According to the Center for Disease Control and Prevention, the use of e-cigarettes is perilous for young adults. In addition to nicotine and other tobacco products, vape products contain flavorings that may be safe to eat but not to inhale. They can also be harmful to the lungs in the long term.

The CDC said earlier this year that the vaping boom is the most likely reason that cigarette smoking rates among U.S. high school and middle school students has flattened in the past three years, after declining fairly steadily for decades.

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A survey conducted by the CDC last spring asked more than 20,000 middle and high school students if they had used any tobacco products in the previous month, and found that about 28 percent of high school e-cigarette users said they vaped 20 or more days in the previous month — nearly a 40 percent jump from the previous year.

“I hope and I expect this legislation to achieve strong bipartisan support in the Senate,” McConnell said. “As you all know, I’m in a particularly good position to enact legislation. And this is going to be a top priority that I’ll be working on.”

The Associated Press contributed to this report.

Source: Fox News Politics

The Mueller Report covered 448 pages.

For context, the 1998 Starr Report about President Clinton and Monica Lewinsky consumed 445 pages.

Other works of popular literature clocking in at around 400 pages or so?

Sense and Sensibility by Jane Austen (409 pages). The Shining by Stephen King (447). Rebecca by Daphne du Maurier (449). Ready Player One by Ernest Cline (374). The Neverending Story by Michael Ende (396).

CLICK HERE TO READ THE REDACTED MUELLER REPORT

Perhaps the last title is most pertinent here.

Attorney General Bill Barr released the Mueller Report in the middle of the first major Congressional recess of the year. Both the House and Senate usually break for more than two weeks in March or April to observe Good Friday, Easter and Passover.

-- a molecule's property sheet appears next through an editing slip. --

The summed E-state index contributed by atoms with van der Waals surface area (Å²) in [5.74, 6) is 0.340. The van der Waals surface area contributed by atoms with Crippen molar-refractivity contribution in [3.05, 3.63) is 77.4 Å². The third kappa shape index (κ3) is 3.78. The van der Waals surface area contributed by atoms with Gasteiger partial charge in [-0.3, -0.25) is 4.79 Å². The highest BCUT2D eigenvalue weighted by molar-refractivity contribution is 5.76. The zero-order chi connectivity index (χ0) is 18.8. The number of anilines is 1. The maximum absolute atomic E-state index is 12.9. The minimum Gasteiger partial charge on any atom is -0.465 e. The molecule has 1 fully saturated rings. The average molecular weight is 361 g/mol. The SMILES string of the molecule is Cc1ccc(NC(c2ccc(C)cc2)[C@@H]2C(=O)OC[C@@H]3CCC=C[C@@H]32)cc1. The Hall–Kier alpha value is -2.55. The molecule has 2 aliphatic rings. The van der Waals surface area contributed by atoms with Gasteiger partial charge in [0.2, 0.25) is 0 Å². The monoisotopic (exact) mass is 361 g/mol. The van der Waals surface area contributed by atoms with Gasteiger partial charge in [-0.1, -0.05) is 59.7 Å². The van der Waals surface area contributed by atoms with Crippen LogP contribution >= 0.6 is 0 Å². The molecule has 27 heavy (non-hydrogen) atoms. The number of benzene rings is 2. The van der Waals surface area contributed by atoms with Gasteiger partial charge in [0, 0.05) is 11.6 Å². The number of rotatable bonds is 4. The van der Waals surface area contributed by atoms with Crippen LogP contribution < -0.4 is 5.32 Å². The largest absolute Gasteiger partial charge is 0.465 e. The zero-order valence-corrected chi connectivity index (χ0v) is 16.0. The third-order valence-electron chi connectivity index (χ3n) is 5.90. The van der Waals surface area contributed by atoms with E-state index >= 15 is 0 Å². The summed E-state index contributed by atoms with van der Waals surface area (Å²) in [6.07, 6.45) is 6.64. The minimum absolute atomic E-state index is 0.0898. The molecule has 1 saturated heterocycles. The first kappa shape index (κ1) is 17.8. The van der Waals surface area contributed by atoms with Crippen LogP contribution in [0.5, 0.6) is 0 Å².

Barr long ago announced he’d make the Mueller Report public in mid-April. But that decision frustrated Congressional Democrats, who viewed the timing as nefarious since Congress was out of session and lawmakers were spread to the four winds.

House Speaker Nancy Pelosi, D-Calif., was in Europe, just concluding a speech to the Dail, or Irish parliament, in Dublin. Senate Judiciary Committee Chairman Lindsey Graham, R-S.C., was in Rwanda. House Judiciary Committee Chairman Jerry Nadler, D-N.Y., was in New York City.

“The logistics make the release much more difficult,” protested Sen. Richard Blumenthal, D-Conn., a member of the Judiciary Committee. “The administration seems to be purposely creating obstacles and hurdles to prevent full disclosure.” Blumenthal added that Barr should have published the report ‘well before the recess. It should’ve been released the day before it was ready.”

Nadler argued that Barr’s decision to hold a press conference ahead of publicizing the report was villainous. Nadler portrayed this as an effort by the administration to seize control of the messaging in the absence of lawmakers prowling Capitol Hill. Nadler suggested Barr could then spin the conclusions on behalf of President Trump.

“The Attorney General is not letting facts speak for themselves, but baking in a narrative that benefits the White House and doing it before a holiday weekend so it would be hard for people to react,” said Nadler, who held a press conference in New York City late Wednesday to pre-empt Barr – then suggested the attorney general cancel his morning presser.

Releasing the report during the recess may mute some Congressional response. But satellite dishes and TV studios are available this time of year. Twitter remains operational. Most of the country doesn’t hang on every word out of Washington and know whether Congress is in or out of session. Many Americans wouldn’t interrupt their workday to cull through the Mueller Report, let alone actually read it. They’ll rely on others to divine meaning from the special counsel’s missive.